Juilus Erving, a.k.a. "Doctor J," spent the 70s and early 80s thrilling the basketball world with his high-flying, acrobatic play above the rim. His style of play was largely responsible for the ABA/NBA merger and the incorporation of many of their rules. Yesterday, he sold the single biggest emblem of that achievement, his ABA Championship ring from 1974, for a record $460,741.
All in all, Erving made over $3.5 million when he auctioned off his memorabilia. Here's what was sold based on the Slam article.
According to SCP, Erving’s 1974 New York Nets ABA championship ring netted $460,471, a record for a sports ring. Among other items auctioned by Erving were: – His 1983 76ers championship ring: $244,240. – His 1983 All-Star game MVP trophy: $115,242. – The jersey he wore in his final NBA game, a Game 5 loss to Milwaukee in the first round of the 1987 playoffs: $88,826. – Sixers reversible practice jersey: $5,522. – 1978 All-Star ring: $238,853. – Game ball used to score his 25,000th career point: $92,086. – His graduation tassel from the University of Massachusetts: $640. – His 1968 class ring from Roosevelt (N.Y.) High: $35,801. – Basketball signed by 14 members of the Sixers 1983 championship team: $11,262. – His playbook from the 1976-77 season: $16,980.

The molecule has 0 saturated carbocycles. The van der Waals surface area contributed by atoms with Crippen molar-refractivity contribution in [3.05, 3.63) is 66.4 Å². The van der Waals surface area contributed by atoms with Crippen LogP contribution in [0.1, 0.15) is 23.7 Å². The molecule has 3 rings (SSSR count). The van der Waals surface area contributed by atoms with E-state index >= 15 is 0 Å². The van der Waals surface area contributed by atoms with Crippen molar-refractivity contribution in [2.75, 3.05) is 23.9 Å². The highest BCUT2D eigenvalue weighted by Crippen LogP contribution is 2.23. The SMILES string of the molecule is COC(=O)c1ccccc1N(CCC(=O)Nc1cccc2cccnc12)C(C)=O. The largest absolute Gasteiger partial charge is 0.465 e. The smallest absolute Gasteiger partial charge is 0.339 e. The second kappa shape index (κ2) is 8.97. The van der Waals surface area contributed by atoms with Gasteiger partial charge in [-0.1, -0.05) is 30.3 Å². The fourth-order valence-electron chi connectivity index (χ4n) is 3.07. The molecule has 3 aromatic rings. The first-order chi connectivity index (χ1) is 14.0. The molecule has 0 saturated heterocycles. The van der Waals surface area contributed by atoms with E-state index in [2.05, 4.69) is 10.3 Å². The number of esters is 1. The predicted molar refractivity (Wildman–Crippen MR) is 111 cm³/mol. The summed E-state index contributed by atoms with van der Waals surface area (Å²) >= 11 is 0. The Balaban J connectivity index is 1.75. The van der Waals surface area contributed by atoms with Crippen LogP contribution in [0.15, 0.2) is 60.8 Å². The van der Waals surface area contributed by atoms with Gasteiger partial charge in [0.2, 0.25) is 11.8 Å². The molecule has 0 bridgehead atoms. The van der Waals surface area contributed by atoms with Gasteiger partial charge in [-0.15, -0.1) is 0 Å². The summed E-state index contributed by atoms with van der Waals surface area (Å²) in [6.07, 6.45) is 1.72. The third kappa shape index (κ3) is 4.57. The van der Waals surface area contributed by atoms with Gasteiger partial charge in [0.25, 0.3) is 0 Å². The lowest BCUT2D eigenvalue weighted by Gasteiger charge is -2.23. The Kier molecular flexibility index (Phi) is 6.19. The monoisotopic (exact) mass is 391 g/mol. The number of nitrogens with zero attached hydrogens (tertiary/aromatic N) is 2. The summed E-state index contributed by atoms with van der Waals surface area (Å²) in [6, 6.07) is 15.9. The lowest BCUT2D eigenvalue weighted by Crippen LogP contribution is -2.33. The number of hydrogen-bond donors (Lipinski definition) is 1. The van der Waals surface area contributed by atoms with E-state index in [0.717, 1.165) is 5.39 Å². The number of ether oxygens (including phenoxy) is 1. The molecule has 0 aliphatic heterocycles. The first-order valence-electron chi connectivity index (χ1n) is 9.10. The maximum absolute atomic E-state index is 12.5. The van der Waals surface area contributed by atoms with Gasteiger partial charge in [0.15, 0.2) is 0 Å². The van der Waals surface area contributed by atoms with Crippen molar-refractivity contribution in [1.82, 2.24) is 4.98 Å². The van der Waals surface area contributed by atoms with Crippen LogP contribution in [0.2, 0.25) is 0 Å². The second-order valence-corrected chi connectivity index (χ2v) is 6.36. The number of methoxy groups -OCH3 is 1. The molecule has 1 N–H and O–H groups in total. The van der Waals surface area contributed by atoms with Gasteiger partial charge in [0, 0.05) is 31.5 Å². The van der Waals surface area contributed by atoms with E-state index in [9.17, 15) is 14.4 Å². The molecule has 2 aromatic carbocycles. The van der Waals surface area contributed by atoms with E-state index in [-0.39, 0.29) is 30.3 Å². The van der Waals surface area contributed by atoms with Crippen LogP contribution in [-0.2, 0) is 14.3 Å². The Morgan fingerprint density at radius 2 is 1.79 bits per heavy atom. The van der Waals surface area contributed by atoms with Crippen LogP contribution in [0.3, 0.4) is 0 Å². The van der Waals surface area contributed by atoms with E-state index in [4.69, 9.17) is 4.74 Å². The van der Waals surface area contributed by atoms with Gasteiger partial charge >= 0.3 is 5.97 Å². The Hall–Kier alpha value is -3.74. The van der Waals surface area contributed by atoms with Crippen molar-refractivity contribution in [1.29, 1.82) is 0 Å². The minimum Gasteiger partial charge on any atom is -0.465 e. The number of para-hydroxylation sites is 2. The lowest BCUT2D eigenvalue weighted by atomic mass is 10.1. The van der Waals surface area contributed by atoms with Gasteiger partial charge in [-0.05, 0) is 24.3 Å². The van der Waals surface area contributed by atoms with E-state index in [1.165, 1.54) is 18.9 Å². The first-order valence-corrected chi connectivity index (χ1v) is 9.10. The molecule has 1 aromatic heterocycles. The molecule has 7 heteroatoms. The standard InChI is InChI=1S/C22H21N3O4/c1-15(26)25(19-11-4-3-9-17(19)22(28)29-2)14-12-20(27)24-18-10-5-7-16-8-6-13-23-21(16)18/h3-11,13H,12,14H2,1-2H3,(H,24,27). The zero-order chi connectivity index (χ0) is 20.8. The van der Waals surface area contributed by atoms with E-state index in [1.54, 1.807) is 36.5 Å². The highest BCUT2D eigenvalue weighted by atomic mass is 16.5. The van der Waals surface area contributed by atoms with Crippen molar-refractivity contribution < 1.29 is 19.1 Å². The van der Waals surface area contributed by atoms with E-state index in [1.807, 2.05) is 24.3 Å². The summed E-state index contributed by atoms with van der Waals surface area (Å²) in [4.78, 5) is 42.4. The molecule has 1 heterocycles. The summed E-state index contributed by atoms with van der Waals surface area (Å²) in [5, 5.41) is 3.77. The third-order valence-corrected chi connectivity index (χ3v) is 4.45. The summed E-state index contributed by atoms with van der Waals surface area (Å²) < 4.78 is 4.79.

Somehow, I don't think that playbook is still in effect.
What wouldn't be sold, though, are the incredible memories he gave us.
It was 1977, and a nine-year old-Kelly Scaletta was watching his first NBA game. Now, I know that sounds old, but understand my parents weren't sports fans, and I'd been living the last three years in England, where I was watching tennis and soccer.
I got back to the states in early summer, and we were visiting my dad's best from college in Princeton, N.J.. I remember only certain things, like the 76ers winning against the Houston Rockets to clinch and go to the Finals, but mostly I remember just watching a man by the name of Dr. J and being in utter awe.
It was not possible, according to my nine-year-old mind, that a human being should be able to do the things that he was doing. The fluidity of movement was just humanly impossible.
Watching that game turned me into an NBA fan. I got to know guys named Larry and Magic, Michael and Karl and John and Kobe and LeBron and now Derrick, all because I got to watch that game where that majestic man did the impossible.
It makes me a little sad that he had to sell his items. I don't know what is going on with him personally that necessitates it. The lifetimes of memories as an NBA fan are because of him, though. Those are priceless.
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